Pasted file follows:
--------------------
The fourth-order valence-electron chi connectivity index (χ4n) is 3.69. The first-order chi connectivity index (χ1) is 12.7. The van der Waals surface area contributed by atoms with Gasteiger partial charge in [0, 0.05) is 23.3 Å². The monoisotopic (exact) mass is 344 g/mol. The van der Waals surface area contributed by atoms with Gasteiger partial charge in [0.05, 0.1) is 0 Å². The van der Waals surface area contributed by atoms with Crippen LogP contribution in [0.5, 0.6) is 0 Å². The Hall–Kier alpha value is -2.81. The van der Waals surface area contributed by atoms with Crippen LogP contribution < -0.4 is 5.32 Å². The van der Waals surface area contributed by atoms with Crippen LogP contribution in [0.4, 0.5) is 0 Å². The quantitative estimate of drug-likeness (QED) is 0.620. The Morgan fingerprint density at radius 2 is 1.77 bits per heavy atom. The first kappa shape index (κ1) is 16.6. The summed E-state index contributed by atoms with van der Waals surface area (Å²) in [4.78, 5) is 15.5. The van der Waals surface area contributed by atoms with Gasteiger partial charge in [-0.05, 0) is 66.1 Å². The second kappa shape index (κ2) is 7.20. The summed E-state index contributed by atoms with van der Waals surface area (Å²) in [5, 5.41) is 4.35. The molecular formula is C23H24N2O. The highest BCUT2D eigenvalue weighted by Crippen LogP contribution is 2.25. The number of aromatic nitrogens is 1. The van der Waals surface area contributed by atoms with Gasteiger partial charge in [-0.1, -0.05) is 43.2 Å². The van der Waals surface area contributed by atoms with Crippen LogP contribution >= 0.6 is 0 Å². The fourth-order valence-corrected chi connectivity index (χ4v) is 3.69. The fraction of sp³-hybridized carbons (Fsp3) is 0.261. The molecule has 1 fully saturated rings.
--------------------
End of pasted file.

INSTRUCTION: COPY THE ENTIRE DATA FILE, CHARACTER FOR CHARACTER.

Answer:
The fourth-order valence-electron chi connectivity index (χ4n) is 3.69. The first-order chi connectivity index (χ1) is 12.7. The van der Waals surface area contributed by atoms with Gasteiger partial charge in [0, 0.05) is 23.3 Å². The monoisotopic (exact) mass is 344 g/mol. The van der Waals surface area contributed by atoms with Gasteiger partial charge in [0.05, 0.1) is 0 Å². The van der Waals surface area contributed by atoms with Crippen LogP contribution in [0.5, 0.6) is 0 Å². The Hall–Kier alpha value is -2.81. The van der Waals surface area contributed by atoms with Crippen LogP contribution < -0.4 is 5.32 Å². The van der Waals surface area contributed by atoms with Crippen LogP contribution in [0.4, 0.5) is 0 Å². The quantitative estimate of drug-likeness (QED) is 0.620. The Morgan fingerprint density at radius 2 is 1.77 bits per heavy atom. The first kappa shape index (κ1) is 16.6. The summed E-state index contributed by atoms with van der Waals surface area (Å²) in [4.78, 5) is 15.5. The van der Waals surface area contributed by atoms with Gasteiger partial charge in [-0.05, 0) is 66.1 Å². The second kappa shape index (κ2) is 7.20. The summed E-state index contributed by atoms with van der Waals surface area (Å²) in [5, 5.41) is 4.35. The molecular formula is C23H24N2O. The highest BCUT2D eigenvalue weighted by Crippen LogP contribution is 2.25. The number of aromatic nitrogens is 1. The van der Waals surface area contributed by atoms with Gasteiger partial charge in [-0.1, -0.05) is 43.2 Å². The van der Waals surface area contributed by atoms with Crippen LogP contribution >= 0.6 is 0 Å². The fourth-order valence-corrected chi connectivity index (χ4v) is 3.69. The fraction of sp³-hybridized carbons (Fsp3) is 0.261. The molecule has 1 fully saturated rings.